Literary manuscripts in Nigeria

It appears that there is a disconnection between the impressive literary culture of Nigeria, on the one hand, and the absence of literary manuscripts in Nigerian institutions, on the other.

A new National Library of Nigeria is being built, and should be opened in 2015, but it is not clear that its collecting mandate includes literary papers. Similarly, the University of Ibadan Library does not appear to have a section for manuscripts or archives. Neither does the University of Port Harcourt Library (both these universities have close connections with the playwright and novelist Elechi Amadi). There is a collection of Arabic literary manuscripts in Bayero University Library (described here: http://www.loc.gov/rr/amed/afs/NigerianSurveyTour2007/NigerianSurveyTour.html), and Arabic manuscripts may present a rather different story.

The National Archives of Nigeria has a small number of collections of private papers, but none of them appear to be literary collections. The eight catalogued collections are these:

Individual and Family Papers

CLINTON: J.V. Clinton (279 files)
HOLT 1-2: John Holt (58 files, 1897-1900)
HUNTER 1: Mr Hunter collection (4 files, 1825-1902)
IKOLI 1-3: Ernest Sesi Ikoli (49 files, 1939-66)
JAJA 1-5: King Jaja of Opobo
OKE 1-3: Rev. G.A. Oke (264 files, 1891-1961)
LFP 1-11: Lijadu Family papers and Records of the Missions of Evangelist, Ondo, Western Nigeria (468 files, 1878-1879)
COKER 1-4: J.K. Coker Family Papers and Records of the African Church Organization, Agege, Lagos (1,099 files, 1915-37.

In his 1995 book Long drums and canons, Bernth Lindfors describes his own actions in connection with the Amos Tutuola manuscripts and his attempt to place them in the Harry Ransom Center in Austin, Texas. Reporting to a conference in Ibadan on the probable Texan purchase of these papers (with money for the elderly Tutuola and prestige for Nigerian literature), he was disappointed to be heckled by the audience and to be told that Nigeria’s literary heritage belonged in Nigeria. He says that he now agrees with that view, but asks:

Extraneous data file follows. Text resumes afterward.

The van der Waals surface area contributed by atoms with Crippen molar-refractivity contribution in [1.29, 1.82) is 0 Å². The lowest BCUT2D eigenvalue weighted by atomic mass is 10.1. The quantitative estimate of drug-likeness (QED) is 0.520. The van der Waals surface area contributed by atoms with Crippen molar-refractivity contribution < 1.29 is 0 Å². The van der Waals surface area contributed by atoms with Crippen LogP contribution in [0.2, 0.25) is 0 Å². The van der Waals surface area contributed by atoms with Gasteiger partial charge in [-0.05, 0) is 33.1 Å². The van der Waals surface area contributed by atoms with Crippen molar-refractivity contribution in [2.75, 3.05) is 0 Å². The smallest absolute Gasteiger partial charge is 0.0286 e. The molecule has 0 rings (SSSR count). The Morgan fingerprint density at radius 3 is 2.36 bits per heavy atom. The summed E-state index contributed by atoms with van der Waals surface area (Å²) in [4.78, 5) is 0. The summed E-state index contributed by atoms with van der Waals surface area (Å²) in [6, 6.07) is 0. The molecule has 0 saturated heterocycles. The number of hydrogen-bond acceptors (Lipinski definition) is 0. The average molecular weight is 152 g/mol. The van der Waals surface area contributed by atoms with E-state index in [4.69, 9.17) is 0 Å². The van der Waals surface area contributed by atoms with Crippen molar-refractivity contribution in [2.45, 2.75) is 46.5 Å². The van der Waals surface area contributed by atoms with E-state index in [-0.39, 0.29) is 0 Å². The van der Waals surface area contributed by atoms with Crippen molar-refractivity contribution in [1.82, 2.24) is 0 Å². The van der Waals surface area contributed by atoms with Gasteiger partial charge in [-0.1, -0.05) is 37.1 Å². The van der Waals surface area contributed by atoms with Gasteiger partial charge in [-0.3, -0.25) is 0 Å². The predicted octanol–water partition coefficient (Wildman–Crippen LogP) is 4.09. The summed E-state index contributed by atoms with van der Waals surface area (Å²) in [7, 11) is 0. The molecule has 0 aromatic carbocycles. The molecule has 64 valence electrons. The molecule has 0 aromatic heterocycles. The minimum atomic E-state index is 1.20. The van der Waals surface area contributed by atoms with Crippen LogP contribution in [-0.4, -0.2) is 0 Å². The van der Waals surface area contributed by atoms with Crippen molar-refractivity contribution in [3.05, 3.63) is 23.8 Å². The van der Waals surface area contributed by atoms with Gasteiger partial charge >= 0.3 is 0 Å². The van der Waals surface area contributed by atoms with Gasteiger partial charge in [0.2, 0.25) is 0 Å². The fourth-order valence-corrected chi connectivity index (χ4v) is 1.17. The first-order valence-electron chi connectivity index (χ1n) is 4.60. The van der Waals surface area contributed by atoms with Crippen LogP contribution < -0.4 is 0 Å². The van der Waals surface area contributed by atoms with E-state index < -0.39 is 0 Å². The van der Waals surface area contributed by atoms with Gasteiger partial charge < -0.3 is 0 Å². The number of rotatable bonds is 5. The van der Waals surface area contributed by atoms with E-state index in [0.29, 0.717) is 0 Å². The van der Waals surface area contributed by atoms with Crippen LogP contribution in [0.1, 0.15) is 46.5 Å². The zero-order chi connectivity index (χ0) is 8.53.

Has any Nigerian institutional library or archive started collecting literary manuscripts? If not, why not? Are there no literature department chairmen, deans, or vice-chancellors in Nigeria who are prepared to devote a portion of the university funds they administer to the preservation of Nigeria’s literary culture? If not, why not? Please forgive my monotonous aggressiveness. I’m only asking the questions that your posterity will ask of you.

It is not clear that very much has changed since 1995. The Amos Tutuola collection is now indeed in the Ransom Center (see http://norman.hrc.utexas.edu/fasearch/findingAid.cfm?eadid=00131), while the papers of Chinua Achebe are in Harvard and the papers of Wole Soyinka are divided between the Universities of Harvard and Leeds. Literary specialists at Harvard have worked very closely with Nigerian authors. See this blog entry on Achebe’s death:
http://blogs.law.harvard.edu/houghton/2013/03/23/chinua-achebe-1930-2013.

SLA and the Diasporic Literary Archives Network would be happy to co-operate with Nigerian colleagues in order to make possible the establishment of literary collections in Nigeria. The work we have done with Namibia over the past three years may provide some encouragement that such an initiative would be worthwhile.

David Sutton
Chair / Président of SLA

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